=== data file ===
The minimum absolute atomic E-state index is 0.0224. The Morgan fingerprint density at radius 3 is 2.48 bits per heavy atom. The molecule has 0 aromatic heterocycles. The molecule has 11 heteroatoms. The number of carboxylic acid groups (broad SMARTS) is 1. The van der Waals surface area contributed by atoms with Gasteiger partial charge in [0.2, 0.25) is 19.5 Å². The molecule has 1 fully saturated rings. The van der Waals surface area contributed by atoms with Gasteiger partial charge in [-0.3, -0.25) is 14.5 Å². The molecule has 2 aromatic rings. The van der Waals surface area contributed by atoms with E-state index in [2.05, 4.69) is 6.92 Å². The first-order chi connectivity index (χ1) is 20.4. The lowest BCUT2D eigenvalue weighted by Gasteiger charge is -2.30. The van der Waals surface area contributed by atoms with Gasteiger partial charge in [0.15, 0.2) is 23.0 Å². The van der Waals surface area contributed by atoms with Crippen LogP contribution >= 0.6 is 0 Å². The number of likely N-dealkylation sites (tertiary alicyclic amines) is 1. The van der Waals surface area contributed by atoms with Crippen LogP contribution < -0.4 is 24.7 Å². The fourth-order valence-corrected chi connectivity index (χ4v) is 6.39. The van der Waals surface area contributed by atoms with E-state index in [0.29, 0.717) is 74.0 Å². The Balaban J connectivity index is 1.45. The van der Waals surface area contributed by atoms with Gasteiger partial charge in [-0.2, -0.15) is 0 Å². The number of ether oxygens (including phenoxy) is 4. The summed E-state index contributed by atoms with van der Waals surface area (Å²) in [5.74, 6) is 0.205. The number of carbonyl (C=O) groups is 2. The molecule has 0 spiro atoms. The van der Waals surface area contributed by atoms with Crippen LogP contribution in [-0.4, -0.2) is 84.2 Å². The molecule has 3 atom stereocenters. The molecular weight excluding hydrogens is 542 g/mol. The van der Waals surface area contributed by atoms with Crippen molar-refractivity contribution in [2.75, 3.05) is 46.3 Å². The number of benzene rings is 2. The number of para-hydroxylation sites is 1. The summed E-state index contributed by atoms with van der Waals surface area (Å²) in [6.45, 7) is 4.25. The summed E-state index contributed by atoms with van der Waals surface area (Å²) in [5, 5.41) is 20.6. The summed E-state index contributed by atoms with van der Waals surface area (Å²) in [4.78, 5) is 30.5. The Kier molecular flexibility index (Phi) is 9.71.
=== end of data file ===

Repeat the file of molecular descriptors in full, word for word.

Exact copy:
The minimum absolute atomic E-state index is 0.0224. The Morgan fingerprint density at radius 3 is 2.48 bits per heavy atom. The molecule has 0 aromatic heterocycles. The molecule has 11 heteroatoms. The number of carboxylic acid groups (broad SMARTS) is 1. The van der Waals surface area contributed by atoms with Gasteiger partial charge in [0.2, 0.25) is 19.5 Å². The molecule has 1 fully saturated rings. The van der Waals surface area contributed by atoms with Gasteiger partial charge in [-0.3, -0.25) is 14.5 Å². The molecule has 2 aromatic rings. The van der Waals surface area contributed by atoms with E-state index in [2.05, 4.69) is 6.92 Å². The first-order chi connectivity index (χ1) is 20.4. The lowest BCUT2D eigenvalue weighted by Gasteiger charge is -2.30. The van der Waals surface area contributed by atoms with Gasteiger partial charge in [0.15, 0.2) is 23.0 Å². The van der Waals surface area contributed by atoms with Crippen LogP contribution >= 0.6 is 0 Å². The number of likely N-dealkylation sites (tertiary alicyclic amines) is 1. The van der Waals surface area contributed by atoms with Crippen LogP contribution < -0.4 is 24.7 Å². The fourth-order valence-corrected chi connectivity index (χ4v) is 6.39. The van der Waals surface area contributed by atoms with E-state index in [0.29, 0.717) is 74.0 Å². The Balaban J connectivity index is 1.45. The van der Waals surface area contributed by atoms with Gasteiger partial charge in [-0.2, -0.15) is 0 Å². The number of ether oxygens (including phenoxy) is 4. The summed E-state index contributed by atoms with van der Waals surface area (Å²) in [5.74, 6) is 0.205. The number of carbonyl (C=O) groups is 2. The molecule has 0 spiro atoms. The van der Waals surface area contributed by atoms with Crippen LogP contribution in [-0.4, -0.2) is 84.2 Å². The molecule has 3 atom stereocenters. The molecular weight excluding hydrogens is 542 g/mol. The van der Waals surface area contributed by atoms with Crippen molar-refractivity contribution in [2.75, 3.05) is 46.3 Å². The number of benzene rings is 2. The number of para-hydroxylation sites is 1. The summed E-state index contributed by atoms with van der Waals surface area (Å²) in [6.45, 7) is 4.25. The summed E-state index contributed by atoms with van der Waals surface area (Å²) in [5, 5.41) is 20.6. The summed E-state index contributed by atoms with van der Waals surface area (Å²) in [4.78, 5) is 30.5. The Kier molecular flexibility index (Phi) is 9.71.